That you don't watch means you don't appreciate the level of talent in the league right now, which is, I think, greater than the late 80s heydey, due to the influx of foreign talent that just didn't exist back then.
Magic, Worthy, Jabbar
Bird, McHale, Parrish
Dr. J, Moses, to Barkley
Zeke, Dumars, Rodman et al.
Dominique, Ewing, Drexler, Hakeem and I'm sure I'm forgetting people.
And all this before Robinson, Mourning and Shaq came in the interim.
The League has loaded back up with talent after the Bulls onward expansion years were an experienced talent dearth, but let's not get crazy.
You're dealing with 20 hall of famers there. Everyone but Price and Daugherty, who I don't disagree were excellent (Daugherty is the Yao Ming of the 80s/90s, great players whose careers were cut short because legs are fragile things)
And I think you can make a legit argument for the years 86-90 as the height of NBA talent being clustered onto a number of very good teams. That gets you Dr. J's last years and Jordan's emergence plus the Lakers, Pistons and Celtics. You can even throw in the very talented Bucks teams of Moncrief, Terry Cummings, and Paul Pressey and those Rocket teams with Sampson and Hakeem.
But the teams you list above weren't together all at once, obviously. Malone and J's last year together in Philly was 85-86. Pippen entered the leage in '87. Celtics pretty much fell apart by 90. Etc...
Just as a thought experiement, a comparable list of very good teams with dominant players from the last five years.
Garnett, Allen, Pierce, Rondo (@ least 3 hall of famers)
Kobe, Gasol (HoF, Gasol borderline... best Spanish player ever, does that get you in the HoF?)
Durant, Westbrook (HoF tragectory/ too early but likely not)
Duncan/Parker/Manu (HoF/see Gasol/HoF)
LeBron/DWade/Bosh (HoF/HoF/not likely)
Billups/Wallace x2/Hamilton (on last gasps, similar to the sixers above) (Likely no HoF but dominant team)
Dirk/Kidd (or Dirk and a cast of aging players on one last push) (HoF/HoF)
Deron Williams/Carlos Boozer (hey, Boozer made 3rd team all-NBA, ok this may be a stretch) (?/no)
Paul/Griffin (TBD) (?/too early)
And this excludes teams that were consistent playoff teams but relied basically on single players like Howard (HoF tr), Rose (HoF tr.), Carmelo (?), Yao (see Gasol).
So we've got 11 guys playing during the last 5 years that could retire today and be pretty assured to be elected to the hall and at least another 8-9 that you'd at least have to talk about or seem to be well on their way (of course, all of that can go wrong with a knee or ankle, or just getting stuck on mediocre teams like happened to Alex English). But I;d say we're at least in the same ballpark.
Not any one time. I think now, for the first time in almost 20 years, the superstars are every bit as good as the stars of yesteryear. It's the second string stars that are lacking.
AllenGasol/Westbrook:Parker/Manu/Bosh/Billups//Wallace x2/Amare/Boozer, and maybe even guys like Rondo, Pierce and such...just seem much more in the Ainge, Scott, Rodman, Dantley etc. Category. Great starters, but not all time greats. The HoF isn't much of a mark, because the B-Ball HoF is ridiculously liberal in who they let in. All those guys will probably get in. I compare more the players. And LeBron vs. Magic or Jordan vs. Kobe and all would be great battles. But when you get to the supporting cast and bench around those teams, it would be a bloodbath. The Bad Boys vs. The Wallace Pistons is lucky to not be a sweep. Likewise, Kobe would kill the Showtime Lakers, but who guards Magic? And if Kobe, who the hell guards Worthy? And Kareem vs. Gasol?? And it gets uglier the deeper you go. You could do that with any of the teams.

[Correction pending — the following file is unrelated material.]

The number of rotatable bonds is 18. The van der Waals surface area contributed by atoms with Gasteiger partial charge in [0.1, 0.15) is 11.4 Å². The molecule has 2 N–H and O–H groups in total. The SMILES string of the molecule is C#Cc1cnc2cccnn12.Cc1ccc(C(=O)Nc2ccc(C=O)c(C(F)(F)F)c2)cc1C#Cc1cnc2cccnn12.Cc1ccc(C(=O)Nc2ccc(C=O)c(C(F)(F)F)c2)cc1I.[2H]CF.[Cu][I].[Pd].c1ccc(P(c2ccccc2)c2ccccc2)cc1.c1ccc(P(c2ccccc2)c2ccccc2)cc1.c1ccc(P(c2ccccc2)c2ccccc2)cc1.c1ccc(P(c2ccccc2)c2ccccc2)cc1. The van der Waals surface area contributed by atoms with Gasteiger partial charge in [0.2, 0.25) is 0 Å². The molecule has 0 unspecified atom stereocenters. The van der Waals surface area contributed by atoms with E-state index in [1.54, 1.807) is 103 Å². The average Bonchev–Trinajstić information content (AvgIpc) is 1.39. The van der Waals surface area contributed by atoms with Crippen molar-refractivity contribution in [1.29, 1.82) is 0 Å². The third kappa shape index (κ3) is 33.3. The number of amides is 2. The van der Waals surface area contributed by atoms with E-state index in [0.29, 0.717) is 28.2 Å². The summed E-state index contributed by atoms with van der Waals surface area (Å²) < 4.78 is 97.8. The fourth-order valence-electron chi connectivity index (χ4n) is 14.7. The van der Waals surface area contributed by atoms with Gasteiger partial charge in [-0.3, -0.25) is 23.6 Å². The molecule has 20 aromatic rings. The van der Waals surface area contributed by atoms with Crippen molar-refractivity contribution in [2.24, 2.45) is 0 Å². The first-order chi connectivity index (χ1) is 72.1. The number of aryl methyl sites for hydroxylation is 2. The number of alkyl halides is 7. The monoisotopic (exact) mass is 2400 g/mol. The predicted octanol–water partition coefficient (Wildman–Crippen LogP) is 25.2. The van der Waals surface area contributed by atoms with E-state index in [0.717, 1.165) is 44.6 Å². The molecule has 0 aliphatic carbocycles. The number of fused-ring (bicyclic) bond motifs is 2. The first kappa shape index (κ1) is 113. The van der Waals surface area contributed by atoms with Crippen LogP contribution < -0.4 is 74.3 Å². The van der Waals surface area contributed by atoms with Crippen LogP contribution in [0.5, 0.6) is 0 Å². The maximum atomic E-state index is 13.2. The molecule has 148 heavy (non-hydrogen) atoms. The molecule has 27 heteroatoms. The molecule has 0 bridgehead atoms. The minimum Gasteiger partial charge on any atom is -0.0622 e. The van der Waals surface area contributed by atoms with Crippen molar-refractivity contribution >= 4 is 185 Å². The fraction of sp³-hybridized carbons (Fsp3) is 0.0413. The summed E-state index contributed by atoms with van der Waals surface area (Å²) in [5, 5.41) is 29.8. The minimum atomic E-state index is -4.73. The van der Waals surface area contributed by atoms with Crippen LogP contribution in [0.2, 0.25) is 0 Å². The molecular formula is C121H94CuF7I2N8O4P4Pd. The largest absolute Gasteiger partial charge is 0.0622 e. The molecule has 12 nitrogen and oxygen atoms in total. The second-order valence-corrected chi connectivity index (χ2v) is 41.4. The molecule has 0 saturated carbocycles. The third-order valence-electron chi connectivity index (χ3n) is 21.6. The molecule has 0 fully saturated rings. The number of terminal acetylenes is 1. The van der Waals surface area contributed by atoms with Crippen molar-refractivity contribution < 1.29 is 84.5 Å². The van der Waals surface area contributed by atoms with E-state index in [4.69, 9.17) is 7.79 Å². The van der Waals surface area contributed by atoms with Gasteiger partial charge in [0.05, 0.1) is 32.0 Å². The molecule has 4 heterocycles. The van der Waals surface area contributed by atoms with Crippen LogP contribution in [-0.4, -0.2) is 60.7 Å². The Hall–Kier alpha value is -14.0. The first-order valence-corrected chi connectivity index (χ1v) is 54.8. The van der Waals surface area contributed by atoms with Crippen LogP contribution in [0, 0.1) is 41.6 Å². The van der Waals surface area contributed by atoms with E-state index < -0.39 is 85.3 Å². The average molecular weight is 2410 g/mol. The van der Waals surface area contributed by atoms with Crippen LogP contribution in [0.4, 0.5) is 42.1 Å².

See argument above re expansion. This is an impossible exercise with the dilution of talent caused by 5-6 more teams.
This is epic.
Today's NBA is so tough to love. And I struggle to understand why. Is it a generational thing? Its it a media thing? Is it a greed thing? I just can't put my finger on it. Back in the day, guys played the game because they loved it and they were good at it. There was true passion, true hatred, true love of team. The things that exist in todays NBA surely existed back then too, greed, jealousy, selfishness, I'm taking my talents to.. etc., but they were more hidden and behind the scenes, not in our faces everyday. I tend to lean towards the belief that these qualities have overshadowed The Game and drive the media machine, which in turn drives the fans impressions of the current NBA.
He turned players from rich guys who played a game to corporations who could make more than teams. And while always star driven, Stern ate it up and pushed it to ridiculous heights.
Damn NBA, with their tattoos and their rap-hop music. Also, there are too many states these days, please eliminate three.
People who simply dismiss the critics of the current NBA as baseless haters or even racist, are missing the point. Basketball is a great game, but there are things about this current pro game that many people don't like watching. The pro game itself has problems.
It's a game with deep issues in keeping viewer loyalty. Ignore the mass dislike or apathy of the fans all you want, but that doesn't change the reality or help solve the issues.
Maybe the people who run it don't care? A Piston's game with almost no one in the upper bowl of the Palace has to be a sign of sickness that needs to be treated?
But the critics don't say what the problems are, they just say "I don't watch the NBA anymore" or "the NBA sucks." (You are the exception, pointing to problems with viewer loyalty in the form of attendance and viewership).